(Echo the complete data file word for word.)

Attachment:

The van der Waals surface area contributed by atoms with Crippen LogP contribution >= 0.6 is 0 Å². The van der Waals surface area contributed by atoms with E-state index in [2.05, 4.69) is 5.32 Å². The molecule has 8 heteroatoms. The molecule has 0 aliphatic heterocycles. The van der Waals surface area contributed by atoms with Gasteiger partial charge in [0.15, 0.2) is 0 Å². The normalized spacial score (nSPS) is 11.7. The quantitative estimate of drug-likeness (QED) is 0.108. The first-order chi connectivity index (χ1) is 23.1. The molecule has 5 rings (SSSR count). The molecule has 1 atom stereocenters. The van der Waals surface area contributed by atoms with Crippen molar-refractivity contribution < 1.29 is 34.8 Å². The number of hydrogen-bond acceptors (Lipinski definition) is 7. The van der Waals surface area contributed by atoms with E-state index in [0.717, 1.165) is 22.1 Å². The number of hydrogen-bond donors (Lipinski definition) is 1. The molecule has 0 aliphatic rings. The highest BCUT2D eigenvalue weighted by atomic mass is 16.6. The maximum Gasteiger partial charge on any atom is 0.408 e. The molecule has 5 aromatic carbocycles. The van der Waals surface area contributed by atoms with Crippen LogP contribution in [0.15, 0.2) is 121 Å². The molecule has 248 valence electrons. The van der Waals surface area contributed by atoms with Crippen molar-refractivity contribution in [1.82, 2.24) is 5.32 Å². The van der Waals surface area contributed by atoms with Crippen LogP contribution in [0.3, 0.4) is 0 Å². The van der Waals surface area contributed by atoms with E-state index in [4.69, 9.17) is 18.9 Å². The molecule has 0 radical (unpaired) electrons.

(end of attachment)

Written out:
The van der Waals surface area contributed by atoms with Crippen LogP contribution >= 0.6 is 0 Å². The van der Waals surface area contributed by atoms with E-state index in [2.05, 4.69) is 5.32 Å². The molecule has 8 heteroatoms. The molecule has 0 aliphatic heterocycles. The van der Waals surface area contributed by atoms with Gasteiger partial charge in [0.15, 0.2) is 0 Å². The normalized spacial score (nSPS) is 11.7. The quantitative estimate of drug-likeness (QED) is 0.108. The first-order chi connectivity index (χ1) is 23.1. The molecule has 5 rings (SSSR count). The molecule has 1 atom stereocenters. The van der Waals surface area contributed by atoms with Crippen molar-refractivity contribution < 1.29 is 34.8 Å². The number of hydrogen-bond acceptors (Lipinski definition) is 7. The van der Waals surface area contributed by atoms with E-state index in [0.717, 1.165) is 22.1 Å². The number of hydrogen-bond donors (Lipinski definition) is 1. The molecule has 0 aliphatic rings. The highest BCUT2D eigenvalue weighted by atomic mass is 16.6. The maximum Gasteiger partial charge on any atom is 0.408 e. The molecule has 5 aromatic carbocycles. The van der Waals surface area contributed by atoms with Crippen LogP contribution in [0.15, 0.2) is 121 Å². The molecule has 248 valence electrons. The van der Waals surface area contributed by atoms with Crippen molar-refractivity contribution in [1.82, 2.24) is 5.32 Å². The van der Waals surface area contributed by atoms with Crippen LogP contribution in [0.3, 0.4) is 0 Å². The van der Waals surface area contributed by atoms with E-state index in [4.69, 9.17) is 18.9 Å². The molecule has 0 radical (unpaired) electrons.